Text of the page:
Intellectual property firms have steadily come around to the idea that they need to hire more attorneys from diverse backgrounds, including black and African-American attorneys – partly because of ethical considerations and partly because clients are increasingly demanding more diverse legal teams.
A really good way for firms to diversify their talent pools and ultimately hire more black legal professionals, of course, is to focus on recruiting students, including (although not exclusively) those from historically black colleges and universities.
But if firms want to attract the best and brightest of these students to their businesses, they must endeavour to be the kind of places that budding attorneys from unrepresented backgrounds want to join and to stay in.
Managing IP spoke to five black law students from the American University, the University of Houston, and Howard University who were interested in IP about the kind of diversity polices they wanted to see from firms and how they gauged a firm’s reputation for diversity and inclusion.
These students said they wanted to see black affinity groups and an overall strong culture of diversity and inclusion in the law firms they were considering working for.
Elizabeth Rice, a student at Howard University School of Law in Washington DC, says diversity and inclusion efforts are crucial because they show that firms prioritise people who look like her.
“That’s something that’s really important in a work environment where you might be spending 80 hours a week,” she says.
Tessa Gray, also a student at Howard, agrees, adding that these kinds of policies are her top priority. “If a firm isn’t really attempting diversity and inclusion, then I’m a lot less interested because it shows they’re not interested in something that impacts me,” she says.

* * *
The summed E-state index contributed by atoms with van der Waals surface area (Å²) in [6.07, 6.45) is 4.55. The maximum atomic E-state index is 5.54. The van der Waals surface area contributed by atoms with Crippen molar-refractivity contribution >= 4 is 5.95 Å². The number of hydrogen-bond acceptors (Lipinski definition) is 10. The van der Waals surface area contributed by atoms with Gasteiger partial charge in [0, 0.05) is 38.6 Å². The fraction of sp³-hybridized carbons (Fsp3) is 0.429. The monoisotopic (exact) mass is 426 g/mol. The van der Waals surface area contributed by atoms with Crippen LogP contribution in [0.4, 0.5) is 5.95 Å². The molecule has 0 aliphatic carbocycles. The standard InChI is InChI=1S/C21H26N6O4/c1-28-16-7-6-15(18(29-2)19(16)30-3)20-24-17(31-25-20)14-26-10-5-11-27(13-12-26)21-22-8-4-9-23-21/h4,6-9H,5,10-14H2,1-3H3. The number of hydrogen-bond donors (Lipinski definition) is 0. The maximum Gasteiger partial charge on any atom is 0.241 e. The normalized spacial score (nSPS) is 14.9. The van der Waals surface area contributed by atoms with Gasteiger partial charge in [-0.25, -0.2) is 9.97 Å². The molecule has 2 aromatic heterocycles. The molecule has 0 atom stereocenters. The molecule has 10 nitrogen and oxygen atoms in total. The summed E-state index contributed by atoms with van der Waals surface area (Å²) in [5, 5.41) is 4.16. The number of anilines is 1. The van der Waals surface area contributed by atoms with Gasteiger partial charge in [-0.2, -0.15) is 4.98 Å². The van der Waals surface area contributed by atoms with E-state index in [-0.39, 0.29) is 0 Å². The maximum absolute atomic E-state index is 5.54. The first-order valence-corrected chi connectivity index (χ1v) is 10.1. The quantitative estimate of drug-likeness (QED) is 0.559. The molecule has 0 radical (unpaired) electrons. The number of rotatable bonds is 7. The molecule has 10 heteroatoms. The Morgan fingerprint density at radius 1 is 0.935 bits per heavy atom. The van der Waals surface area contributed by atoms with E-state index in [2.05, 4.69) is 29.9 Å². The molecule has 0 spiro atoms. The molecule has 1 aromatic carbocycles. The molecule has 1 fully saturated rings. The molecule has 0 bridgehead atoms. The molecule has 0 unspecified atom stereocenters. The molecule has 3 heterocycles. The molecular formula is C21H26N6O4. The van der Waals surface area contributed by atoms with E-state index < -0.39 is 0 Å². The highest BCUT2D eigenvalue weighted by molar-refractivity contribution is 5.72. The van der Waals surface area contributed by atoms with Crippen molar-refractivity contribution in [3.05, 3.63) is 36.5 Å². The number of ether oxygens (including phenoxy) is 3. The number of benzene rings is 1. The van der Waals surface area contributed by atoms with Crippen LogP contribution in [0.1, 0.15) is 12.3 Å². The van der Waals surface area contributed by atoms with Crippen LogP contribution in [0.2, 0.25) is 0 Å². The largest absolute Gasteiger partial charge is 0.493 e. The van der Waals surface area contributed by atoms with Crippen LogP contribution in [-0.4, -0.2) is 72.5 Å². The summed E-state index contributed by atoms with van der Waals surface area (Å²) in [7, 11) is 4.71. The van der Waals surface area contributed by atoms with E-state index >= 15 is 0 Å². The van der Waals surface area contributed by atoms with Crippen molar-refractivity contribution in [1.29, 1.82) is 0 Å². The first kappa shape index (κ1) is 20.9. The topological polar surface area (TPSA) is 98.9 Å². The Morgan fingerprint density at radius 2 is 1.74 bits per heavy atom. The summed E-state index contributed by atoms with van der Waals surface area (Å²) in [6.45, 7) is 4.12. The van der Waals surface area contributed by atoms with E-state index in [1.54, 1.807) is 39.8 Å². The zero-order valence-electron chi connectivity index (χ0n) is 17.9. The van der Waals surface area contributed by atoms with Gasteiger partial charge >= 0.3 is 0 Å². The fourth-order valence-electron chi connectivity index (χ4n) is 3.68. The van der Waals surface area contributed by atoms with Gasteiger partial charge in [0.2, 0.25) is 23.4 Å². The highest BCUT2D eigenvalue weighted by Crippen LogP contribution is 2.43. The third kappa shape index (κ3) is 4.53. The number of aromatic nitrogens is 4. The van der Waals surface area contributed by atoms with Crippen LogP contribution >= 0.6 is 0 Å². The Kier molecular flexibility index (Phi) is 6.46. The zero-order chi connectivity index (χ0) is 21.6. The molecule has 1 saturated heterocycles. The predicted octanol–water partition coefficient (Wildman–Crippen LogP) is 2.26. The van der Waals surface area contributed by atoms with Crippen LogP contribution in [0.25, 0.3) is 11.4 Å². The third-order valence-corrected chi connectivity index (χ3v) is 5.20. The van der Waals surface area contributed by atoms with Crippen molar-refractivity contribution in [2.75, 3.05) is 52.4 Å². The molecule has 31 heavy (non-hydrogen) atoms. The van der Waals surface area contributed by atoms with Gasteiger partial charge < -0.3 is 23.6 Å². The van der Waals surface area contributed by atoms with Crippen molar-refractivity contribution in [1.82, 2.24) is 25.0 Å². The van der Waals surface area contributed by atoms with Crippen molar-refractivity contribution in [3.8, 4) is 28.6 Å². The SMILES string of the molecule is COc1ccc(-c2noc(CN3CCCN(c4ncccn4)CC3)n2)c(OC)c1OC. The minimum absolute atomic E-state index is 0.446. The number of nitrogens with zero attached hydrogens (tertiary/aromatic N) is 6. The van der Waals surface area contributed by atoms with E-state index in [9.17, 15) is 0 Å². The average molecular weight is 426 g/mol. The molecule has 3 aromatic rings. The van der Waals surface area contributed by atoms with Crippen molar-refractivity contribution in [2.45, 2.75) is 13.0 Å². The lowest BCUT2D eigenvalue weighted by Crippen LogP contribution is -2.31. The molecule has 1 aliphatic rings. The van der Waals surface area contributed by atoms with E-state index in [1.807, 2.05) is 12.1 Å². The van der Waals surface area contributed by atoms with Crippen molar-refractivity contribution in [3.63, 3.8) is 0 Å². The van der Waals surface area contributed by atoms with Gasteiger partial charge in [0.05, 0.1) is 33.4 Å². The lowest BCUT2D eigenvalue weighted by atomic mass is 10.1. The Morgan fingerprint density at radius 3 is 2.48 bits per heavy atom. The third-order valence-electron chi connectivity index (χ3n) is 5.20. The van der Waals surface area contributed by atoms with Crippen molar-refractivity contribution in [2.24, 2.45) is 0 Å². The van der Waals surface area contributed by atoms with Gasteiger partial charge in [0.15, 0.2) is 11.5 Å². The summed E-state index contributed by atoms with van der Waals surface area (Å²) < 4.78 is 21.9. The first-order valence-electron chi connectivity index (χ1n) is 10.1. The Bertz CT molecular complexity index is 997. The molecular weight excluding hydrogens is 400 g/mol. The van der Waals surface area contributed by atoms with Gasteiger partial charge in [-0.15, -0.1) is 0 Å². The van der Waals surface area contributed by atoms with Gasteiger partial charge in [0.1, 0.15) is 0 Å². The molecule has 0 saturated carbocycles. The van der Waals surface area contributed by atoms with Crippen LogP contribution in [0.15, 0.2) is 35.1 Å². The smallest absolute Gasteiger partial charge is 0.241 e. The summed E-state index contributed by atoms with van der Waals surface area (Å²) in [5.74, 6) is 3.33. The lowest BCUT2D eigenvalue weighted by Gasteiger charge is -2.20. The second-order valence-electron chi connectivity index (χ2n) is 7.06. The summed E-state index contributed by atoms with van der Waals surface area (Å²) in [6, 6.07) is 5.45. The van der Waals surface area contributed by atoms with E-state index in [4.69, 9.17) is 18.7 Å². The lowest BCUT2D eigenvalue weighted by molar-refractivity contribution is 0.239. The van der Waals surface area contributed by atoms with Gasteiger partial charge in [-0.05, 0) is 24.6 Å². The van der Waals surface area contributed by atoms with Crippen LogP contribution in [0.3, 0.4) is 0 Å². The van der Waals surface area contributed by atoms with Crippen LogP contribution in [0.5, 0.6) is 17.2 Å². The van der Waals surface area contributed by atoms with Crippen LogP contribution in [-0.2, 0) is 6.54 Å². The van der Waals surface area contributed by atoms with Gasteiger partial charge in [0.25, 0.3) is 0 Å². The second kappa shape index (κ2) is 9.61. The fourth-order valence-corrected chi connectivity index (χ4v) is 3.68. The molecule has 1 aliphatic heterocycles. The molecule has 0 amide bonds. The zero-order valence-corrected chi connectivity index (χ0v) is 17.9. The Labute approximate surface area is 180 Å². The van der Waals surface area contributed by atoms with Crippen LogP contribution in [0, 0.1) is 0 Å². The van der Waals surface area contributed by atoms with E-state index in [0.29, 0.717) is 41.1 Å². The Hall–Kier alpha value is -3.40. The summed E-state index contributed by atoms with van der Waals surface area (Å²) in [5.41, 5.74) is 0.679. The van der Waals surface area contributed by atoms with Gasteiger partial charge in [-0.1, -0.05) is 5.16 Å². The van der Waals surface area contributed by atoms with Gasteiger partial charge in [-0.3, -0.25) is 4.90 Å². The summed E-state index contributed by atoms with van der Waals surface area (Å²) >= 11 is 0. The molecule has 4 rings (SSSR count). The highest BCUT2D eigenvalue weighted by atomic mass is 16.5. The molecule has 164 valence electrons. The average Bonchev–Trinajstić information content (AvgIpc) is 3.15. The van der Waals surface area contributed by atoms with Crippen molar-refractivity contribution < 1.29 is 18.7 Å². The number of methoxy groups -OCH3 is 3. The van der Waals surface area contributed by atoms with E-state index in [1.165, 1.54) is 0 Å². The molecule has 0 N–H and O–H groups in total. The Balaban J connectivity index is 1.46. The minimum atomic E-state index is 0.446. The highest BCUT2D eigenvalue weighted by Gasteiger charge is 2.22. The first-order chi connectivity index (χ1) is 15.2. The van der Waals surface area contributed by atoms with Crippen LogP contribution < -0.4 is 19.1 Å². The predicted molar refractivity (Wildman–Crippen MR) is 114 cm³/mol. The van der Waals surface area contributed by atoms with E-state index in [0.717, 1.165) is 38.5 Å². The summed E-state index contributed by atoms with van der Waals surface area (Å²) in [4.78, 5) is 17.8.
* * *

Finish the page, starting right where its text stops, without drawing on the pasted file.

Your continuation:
Black affinity groups are one example of the diversity and inclusion initiatives law firms can implement to make students feel more comfortable and accepted in their new working environments.
Aden Hizkias, a student at the American University Washington College of Law in Washington DC, says she certainly wants to see firms making the effort to establish affinity groups.
Eryka Jones, also at the American University, says affinity groups are often helpful at IP networking and recruiting events because their representatives are usually very honest about the firm’s culture.
Affinity group members will often let students know if there aren’t any mentors at a firm or if a firm lacks black employees, she says.
She adds that affinity groups can also help new practitioners transition into a new firm. “When you see people who look like you and are struggling together, it makes the work experience a lot more bearable,” she says.
Jones says she likes to see affinity group members go outside the firm and help the community and mentor others. She has also seen firms develop reverse-mentorship programmes, where younger associates (often from diverse backgrounds) mentor more senior lawyers, that appeal to her.
She believes that all law firms should implement these kinds of initiatives because there can be a disconnect between different generations, and these programmes can help junior lawyers show senior attorneys what the younger generation is thinking and how it feels about important issues.
But not all students weigh affinity groups as heavily as others in their recruitment calculations.
Rice at Howard says that while these kinds of groups are a priority, she cares more about a firm’s programming, such as lunch and learn events. “You may have a group you can go to and turn to, but at the end of day, the overall firm culture makes a greater impact,” she says.
She would like to see lunch and learns cover topics such as black history and include programming that is interactive and engages the audience.
Other students agree that it’s important for the firm as a whole to have an inclusive culture.
Gray at Howard says that while she appreciates summer associate programmes that are targeted at diverse populations, firms need to put more focus on how to retain these attorneys.